If you didn’t see the news, at a launch party last week Microsoft threw a bash in San Francisco at a game developer’s conference. This is totally incongruous with the firm’s ongoing efforts to encourage women to work in the tech industry. Being an ex-Softie, I’m not surprised that this happened but absolutely ashamed that it did. While still “viewed” as a part of the gaming culture (an outdated view given the high number of game players that are women), it’s truly troubling for a company of Microsoft’s size and influence to continue to foster a culture where this is possible. What made it worse was how the head of Xbox then addressed how this affected the company’s appearance without calling out the underlying issue. There’s been an understandable outcry as a result.
In addition to that, Microsoft launched and deleted within 24 hours a “teen girl” AI named Tay after the internet made it racist in little time. Now, arguably, it wasn’t a true AI and it learned from what was tweeted at it. Cleverbot had a similar issue a few years ago, but not as quickly and with such results as what happened with Tay. There are quite a few articles on this one, including from MarketWatch, Slate, The Telegraph, and The Guardian to name a few. I should warn you that the internet took Tay down the path of racism, holocaust denial, and a number of other paths before you read the articles. Along with that, though, is this article from the Wall Street Journal about the infancy of AI.
As the title implies, 24 Lessons is a summary article from The Medium about the key themes from South by Southwest this year – many we’ve already discussed, some that are new, and some that are novel.
There’s an interesting piece this week from HBR on how, while most companies try to fix culture when they get into trouble, in the end the leaders of those organizations realize changes to culture by putting new processes or structures in place to address the tough issues a business is facing. The authors cite conversations with Doug Baker, Richard Anderson, Alan Mulally, and Dan Vasella to illustrate their points, and time and again it came down to changing the processes at the company that brought about the culture the leaders desired.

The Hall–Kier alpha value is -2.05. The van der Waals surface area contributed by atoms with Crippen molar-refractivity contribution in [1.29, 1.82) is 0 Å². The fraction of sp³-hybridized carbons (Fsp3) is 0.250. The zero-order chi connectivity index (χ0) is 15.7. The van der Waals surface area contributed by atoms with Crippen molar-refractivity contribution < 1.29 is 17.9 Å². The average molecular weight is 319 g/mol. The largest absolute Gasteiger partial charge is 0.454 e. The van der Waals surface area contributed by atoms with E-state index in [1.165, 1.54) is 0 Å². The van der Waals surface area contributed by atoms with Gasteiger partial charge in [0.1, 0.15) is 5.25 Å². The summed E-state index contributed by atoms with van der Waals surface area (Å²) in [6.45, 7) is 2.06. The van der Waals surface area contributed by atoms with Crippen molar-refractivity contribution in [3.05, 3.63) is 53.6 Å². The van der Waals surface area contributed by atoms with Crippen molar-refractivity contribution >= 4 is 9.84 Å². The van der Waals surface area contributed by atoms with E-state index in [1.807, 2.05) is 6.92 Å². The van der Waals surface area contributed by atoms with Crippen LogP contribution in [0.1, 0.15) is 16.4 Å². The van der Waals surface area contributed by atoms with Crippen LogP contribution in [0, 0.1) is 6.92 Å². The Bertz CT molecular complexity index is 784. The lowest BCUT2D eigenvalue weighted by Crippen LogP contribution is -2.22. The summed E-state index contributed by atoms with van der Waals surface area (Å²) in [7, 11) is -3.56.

One developer. Eleven lines of Code. One broken internet. That almost happened this week.
Goldman Sachs put out a good summary on Blockchain and how it could disrupt everything that is a good follow on for previous articles I’ve shared. This one is a pdf report and is from their Emerging Theme Radar so it delves into a number of other topics as well, including how the Cloud can help cure cancer, another coming flash crash, and space one again being the new frontier.
The on-demand app economy we’ve seen thrive with Uber and AirBNB may not be one that translates everywhere after all. That said, things are starting to heat up between Lyft and Uber.
If you’ve not heard of Domo, take a moment to read this piece on the data analytics startup and why they’ve been running in stealth mode so long. They’ve just announced a new app called The Business Cloud that takes all of the data that Domo is really good at importing from other apps and puts it all into a slick, useable interface that allows users to see what anyone else in their company is working on. It’s early days, but we might finally have a dashboard that pulls all the data into one easily digestible place.
Have you wondered what Alphabet is and what the impetus was behind creating it? Fast Company has outlined that in this recent article as to the why that drove the restructuring and what we might expect to see come from it.
Last, take a few minutes to meet the dazzling flying machines of the future.